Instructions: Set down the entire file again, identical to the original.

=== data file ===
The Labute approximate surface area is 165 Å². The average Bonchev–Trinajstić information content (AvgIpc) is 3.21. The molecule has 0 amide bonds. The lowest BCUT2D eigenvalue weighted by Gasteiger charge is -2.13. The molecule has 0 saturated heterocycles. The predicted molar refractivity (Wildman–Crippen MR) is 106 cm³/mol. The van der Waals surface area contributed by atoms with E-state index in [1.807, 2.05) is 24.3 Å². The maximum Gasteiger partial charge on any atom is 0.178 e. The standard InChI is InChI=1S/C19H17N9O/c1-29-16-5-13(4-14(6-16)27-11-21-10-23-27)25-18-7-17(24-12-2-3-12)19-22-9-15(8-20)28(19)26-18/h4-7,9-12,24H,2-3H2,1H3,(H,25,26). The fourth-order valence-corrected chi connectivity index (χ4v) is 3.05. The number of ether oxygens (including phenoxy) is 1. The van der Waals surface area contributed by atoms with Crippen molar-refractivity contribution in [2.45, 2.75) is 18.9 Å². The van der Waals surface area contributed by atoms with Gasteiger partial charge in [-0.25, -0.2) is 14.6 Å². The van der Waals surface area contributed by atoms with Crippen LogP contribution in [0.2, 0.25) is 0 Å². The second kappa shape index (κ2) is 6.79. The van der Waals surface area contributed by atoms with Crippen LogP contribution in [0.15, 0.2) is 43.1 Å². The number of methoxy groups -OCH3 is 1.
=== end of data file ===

The Labute approximate surface area is 165 Å². The average Bonchev–Trinajstić information content (AvgIpc) is 3.21. The molecule has 0 amide bonds. The lowest BCUT2D eigenvalue weighted by Gasteiger charge is -2.13. The molecule has 0 saturated heterocycles. The predicted molar refractivity (Wildman–Crippen MR) is 106 cm³/mol. The van der Waals surface area contributed by atoms with E-state index in [1.807, 2.05) is 24.3 Å². The maximum Gasteiger partial charge on any atom is 0.178 e. The standard InChI is InChI=1S/C19H17N9O/c1-29-16-5-13(4-14(6-16)27-11-21-10-23-27)25-18-7-17(24-12-2-3-12)19-22-9-15(8-20)28(19)26-18/h4-7,9-12,24H,2-3H2,1H3,(H,25,26). The fourth-order valence-corrected chi connectivity index (χ4v) is 3.05. The number of ether oxygens (including phenoxy) is 1. The van der Waals surface area contributed by atoms with Crippen molar-refractivity contribution in [2.45, 2.75) is 18.9 Å². The van der Waals surface area contributed by atoms with Gasteiger partial charge in [-0.25, -0.2) is 14.6 Å². The van der Waals surface area contributed by atoms with Crippen LogP contribution in [0.2, 0.25) is 0 Å². The second kappa shape index (κ2) is 6.79. The van der Waals surface area contributed by atoms with Crippen LogP contribution in [0.15, 0.2) is 43.1 Å². The number of methoxy groups -OCH3 is 1.